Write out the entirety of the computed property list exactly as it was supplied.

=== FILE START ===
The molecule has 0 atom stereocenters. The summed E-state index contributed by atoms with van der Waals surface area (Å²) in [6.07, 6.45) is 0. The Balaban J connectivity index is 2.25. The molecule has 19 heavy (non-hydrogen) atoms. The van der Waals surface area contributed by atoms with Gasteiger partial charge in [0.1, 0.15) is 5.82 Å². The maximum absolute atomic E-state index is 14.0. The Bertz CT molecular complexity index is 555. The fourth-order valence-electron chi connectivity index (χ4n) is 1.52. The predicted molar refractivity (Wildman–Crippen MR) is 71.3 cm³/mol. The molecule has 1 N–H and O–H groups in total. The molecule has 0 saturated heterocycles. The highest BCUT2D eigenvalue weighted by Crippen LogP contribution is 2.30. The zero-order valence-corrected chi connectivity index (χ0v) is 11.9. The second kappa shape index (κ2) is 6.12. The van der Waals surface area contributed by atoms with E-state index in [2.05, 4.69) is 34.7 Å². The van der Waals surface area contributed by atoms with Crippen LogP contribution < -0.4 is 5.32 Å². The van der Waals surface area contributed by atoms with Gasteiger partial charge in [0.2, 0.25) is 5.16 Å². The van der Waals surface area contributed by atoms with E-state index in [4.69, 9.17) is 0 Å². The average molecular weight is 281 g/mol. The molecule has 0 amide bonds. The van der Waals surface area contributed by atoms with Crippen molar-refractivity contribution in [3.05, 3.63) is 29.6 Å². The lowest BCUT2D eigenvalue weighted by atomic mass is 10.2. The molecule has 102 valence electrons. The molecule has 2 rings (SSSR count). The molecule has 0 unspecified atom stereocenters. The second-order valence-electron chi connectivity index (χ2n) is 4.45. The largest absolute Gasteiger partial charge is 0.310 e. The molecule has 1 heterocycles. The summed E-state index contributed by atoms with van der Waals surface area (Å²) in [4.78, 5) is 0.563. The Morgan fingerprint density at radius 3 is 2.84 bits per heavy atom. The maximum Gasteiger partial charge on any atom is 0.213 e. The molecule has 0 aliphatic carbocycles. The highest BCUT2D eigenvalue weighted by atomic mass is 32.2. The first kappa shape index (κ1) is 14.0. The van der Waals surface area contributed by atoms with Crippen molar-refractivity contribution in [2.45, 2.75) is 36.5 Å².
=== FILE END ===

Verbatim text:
The molecule has 0 atom stereocenters. The summed E-state index contributed by atoms with van der Waals surface area (Å²) in [6.07, 6.45) is 0. The Balaban J connectivity index is 2.25. The molecule has 19 heavy (non-hydrogen) atoms. The van der Waals surface area contributed by atoms with Gasteiger partial charge in [0.1, 0.15) is 5.82 Å². The maximum absolute atomic E-state index is 14.0. The Bertz CT molecular complexity index is 555. The fourth-order valence-electron chi connectivity index (χ4n) is 1.52. The predicted molar refractivity (Wildman–Crippen MR) is 71.3 cm³/mol. The molecule has 1 N–H and O–H groups in total. The molecule has 0 saturated heterocycles. The highest BCUT2D eigenvalue weighted by Crippen LogP contribution is 2.30. The zero-order valence-corrected chi connectivity index (χ0v) is 11.9. The second kappa shape index (κ2) is 6.12. The van der Waals surface area contributed by atoms with E-state index in [2.05, 4.69) is 34.7 Å². The van der Waals surface area contributed by atoms with Crippen LogP contribution < -0.4 is 5.32 Å². The van der Waals surface area contributed by atoms with Gasteiger partial charge in [0.2, 0.25) is 5.16 Å². The van der Waals surface area contributed by atoms with E-state index in [4.69, 9.17) is 0 Å². The average molecular weight is 281 g/mol. The molecule has 0 amide bonds. The van der Waals surface area contributed by atoms with Crippen molar-refractivity contribution in [3.05, 3.63) is 29.6 Å². The lowest BCUT2D eigenvalue weighted by atomic mass is 10.2. The molecule has 102 valence electrons. The molecule has 2 rings (SSSR count). The molecule has 0 unspecified atom stereocenters. The second-order valence-electron chi connectivity index (χ2n) is 4.45. The largest absolute Gasteiger partial charge is 0.310 e. The molecule has 1 heterocycles. The summed E-state index contributed by atoms with van der Waals surface area (Å²) in [4.78, 5) is 0.563. The Morgan fingerprint density at radius 3 is 2.84 bits per heavy atom. The maximum Gasteiger partial charge on any atom is 0.213 e. The molecule has 0 aliphatic carbocycles. The highest BCUT2D eigenvalue weighted by atomic mass is 32.2. The first kappa shape index (κ1) is 14.0. The van der Waals surface area contributed by atoms with Crippen molar-refractivity contribution in [2.45, 2.75) is 36.5 Å².